So far as multi-classing, I think it has a place but that it should be difficult to do. For example, I remember in the 2E Player's Guide it said Mages couldn't wear armor because their training and discipline was so arduous and strict they didn't have the time it took to learn how to wear armor. Is it, then, reasonable for them to learn how to do so over the course of one level?

    If you want to make multi-classing a bigger part of the game, I think it's appropriate to limit the number of abilities you have available to you at any given time. For example, in the most inexorable of circumstances, your Paladin spends some time as a Thief. When he goes back to being a Paladin, he still wants to be able to use back-stab. Well, to do so, he has to give up the use of one of his other Paladin powers (one of equal power, or maybe two of lesser power, if you're shooting for game balance) to do so. This is not to say these powers are gone forever but simply unavailable to him in his current character configuration. So, for back-stab, maybe he swaps out his warhorse or immunity to disease. In a system where it's easy to multi-class, this keeps the characters from getting too ridiculous.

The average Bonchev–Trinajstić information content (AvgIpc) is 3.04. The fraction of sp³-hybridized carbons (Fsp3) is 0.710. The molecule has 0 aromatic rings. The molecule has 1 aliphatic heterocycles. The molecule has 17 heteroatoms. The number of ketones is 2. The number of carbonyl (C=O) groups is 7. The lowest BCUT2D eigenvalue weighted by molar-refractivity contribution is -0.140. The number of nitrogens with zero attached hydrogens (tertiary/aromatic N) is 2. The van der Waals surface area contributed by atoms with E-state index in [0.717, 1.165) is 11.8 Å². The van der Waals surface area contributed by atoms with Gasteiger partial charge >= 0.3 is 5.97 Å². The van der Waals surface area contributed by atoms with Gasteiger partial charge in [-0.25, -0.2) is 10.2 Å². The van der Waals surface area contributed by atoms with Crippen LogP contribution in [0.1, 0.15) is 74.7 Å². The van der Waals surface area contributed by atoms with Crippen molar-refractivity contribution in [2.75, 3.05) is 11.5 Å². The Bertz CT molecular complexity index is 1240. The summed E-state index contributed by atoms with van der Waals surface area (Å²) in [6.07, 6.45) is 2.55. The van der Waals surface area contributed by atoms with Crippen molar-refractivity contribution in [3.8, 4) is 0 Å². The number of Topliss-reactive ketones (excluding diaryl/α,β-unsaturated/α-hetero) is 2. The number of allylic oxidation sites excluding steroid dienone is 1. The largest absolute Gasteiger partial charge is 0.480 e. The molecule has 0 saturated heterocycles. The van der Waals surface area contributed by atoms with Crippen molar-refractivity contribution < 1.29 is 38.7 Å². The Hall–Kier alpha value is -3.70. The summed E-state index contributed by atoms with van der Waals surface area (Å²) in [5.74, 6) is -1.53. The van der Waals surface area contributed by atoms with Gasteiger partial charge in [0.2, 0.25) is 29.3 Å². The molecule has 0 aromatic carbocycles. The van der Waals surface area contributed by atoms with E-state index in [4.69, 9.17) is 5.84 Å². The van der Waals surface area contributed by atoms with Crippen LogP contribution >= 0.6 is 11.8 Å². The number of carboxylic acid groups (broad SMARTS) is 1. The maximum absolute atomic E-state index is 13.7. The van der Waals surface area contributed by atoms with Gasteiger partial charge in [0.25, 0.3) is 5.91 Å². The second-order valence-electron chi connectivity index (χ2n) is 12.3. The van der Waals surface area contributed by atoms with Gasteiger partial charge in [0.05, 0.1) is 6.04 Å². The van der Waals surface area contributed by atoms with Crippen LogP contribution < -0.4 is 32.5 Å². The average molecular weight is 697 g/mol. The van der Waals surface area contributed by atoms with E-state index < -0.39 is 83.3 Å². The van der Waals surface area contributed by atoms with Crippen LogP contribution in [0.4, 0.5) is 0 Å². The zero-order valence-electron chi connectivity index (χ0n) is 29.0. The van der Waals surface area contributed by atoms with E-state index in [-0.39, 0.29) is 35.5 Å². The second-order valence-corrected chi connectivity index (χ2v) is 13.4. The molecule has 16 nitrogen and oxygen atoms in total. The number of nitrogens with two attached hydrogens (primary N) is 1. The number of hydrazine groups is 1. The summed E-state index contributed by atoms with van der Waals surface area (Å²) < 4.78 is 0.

Alternatively, each character could only have access to one multi-class ability at time (ala Final Fantasy V/Final Fantasy Tactics). Leveling up as a class would give you access to that class' primary ability at that class' level when you're another class (IE fighter = multi-attacks, magic-user = magic, thief = back-stab). So if you spend 2 levels as a Magic-user and go back to being a Fighter, you have access to the same spells as a second level Magic-user. Then, if that character wants to spend three levels as a Thief before returning to being a Fighter, he has a choice of either using the second-level Magic-user's spells or the third-level Thief's back-stab ability as his multi-class ability.

    In the end, I have faith that whatever you come up with will be fine. My one question, however, is you listed the Ranger's EXP bonuses as one of his abilities. Does that mean that a Fighter could learn that ability and get a further 10% EXP for having his stats above a certain level? That notion seems a little overpowered to me.